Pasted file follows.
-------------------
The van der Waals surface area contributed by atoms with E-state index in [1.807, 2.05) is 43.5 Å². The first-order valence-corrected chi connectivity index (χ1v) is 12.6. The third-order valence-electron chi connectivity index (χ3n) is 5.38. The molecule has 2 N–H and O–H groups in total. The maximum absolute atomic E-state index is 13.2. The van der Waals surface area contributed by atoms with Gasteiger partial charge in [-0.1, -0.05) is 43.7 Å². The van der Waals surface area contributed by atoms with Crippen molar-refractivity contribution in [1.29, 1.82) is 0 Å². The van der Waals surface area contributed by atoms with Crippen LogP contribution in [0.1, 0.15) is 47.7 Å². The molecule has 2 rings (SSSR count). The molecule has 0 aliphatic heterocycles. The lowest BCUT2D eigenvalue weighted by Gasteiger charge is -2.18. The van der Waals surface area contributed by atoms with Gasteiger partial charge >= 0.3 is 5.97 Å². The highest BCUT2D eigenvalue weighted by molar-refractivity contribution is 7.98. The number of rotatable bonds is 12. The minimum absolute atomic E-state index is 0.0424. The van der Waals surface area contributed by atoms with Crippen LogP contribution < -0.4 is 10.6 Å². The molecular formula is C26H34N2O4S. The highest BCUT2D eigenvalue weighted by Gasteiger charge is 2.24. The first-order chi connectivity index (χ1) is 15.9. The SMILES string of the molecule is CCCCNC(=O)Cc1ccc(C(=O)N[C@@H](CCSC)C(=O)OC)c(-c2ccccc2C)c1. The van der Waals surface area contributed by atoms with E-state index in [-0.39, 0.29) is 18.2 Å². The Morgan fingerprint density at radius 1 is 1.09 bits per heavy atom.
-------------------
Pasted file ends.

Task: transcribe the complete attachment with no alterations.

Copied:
The van der Waals surface area contributed by atoms with E-state index in [1.807, 2.05) is 43.5 Å². The first-order valence-corrected chi connectivity index (χ1v) is 12.6. The third-order valence-electron chi connectivity index (χ3n) is 5.38. The molecule has 2 N–H and O–H groups in total. The maximum absolute atomic E-state index is 13.2. The van der Waals surface area contributed by atoms with Gasteiger partial charge in [-0.1, -0.05) is 43.7 Å². The van der Waals surface area contributed by atoms with Crippen molar-refractivity contribution in [1.29, 1.82) is 0 Å². The van der Waals surface area contributed by atoms with Crippen LogP contribution in [0.1, 0.15) is 47.7 Å². The molecule has 2 rings (SSSR count). The molecule has 0 aliphatic heterocycles. The lowest BCUT2D eigenvalue weighted by Gasteiger charge is -2.18. The van der Waals surface area contributed by atoms with Gasteiger partial charge >= 0.3 is 5.97 Å². The highest BCUT2D eigenvalue weighted by molar-refractivity contribution is 7.98. The number of rotatable bonds is 12. The minimum absolute atomic E-state index is 0.0424. The van der Waals surface area contributed by atoms with Crippen LogP contribution < -0.4 is 10.6 Å². The molecular formula is C26H34N2O4S. The highest BCUT2D eigenvalue weighted by Gasteiger charge is 2.24. The first-order chi connectivity index (χ1) is 15.9. The SMILES string of the molecule is CCCCNC(=O)Cc1ccc(C(=O)N[C@@H](CCSC)C(=O)OC)c(-c2ccccc2C)c1. The van der Waals surface area contributed by atoms with E-state index in [-0.39, 0.29) is 18.2 Å². The Morgan fingerprint density at radius 1 is 1.09 bits per heavy atom.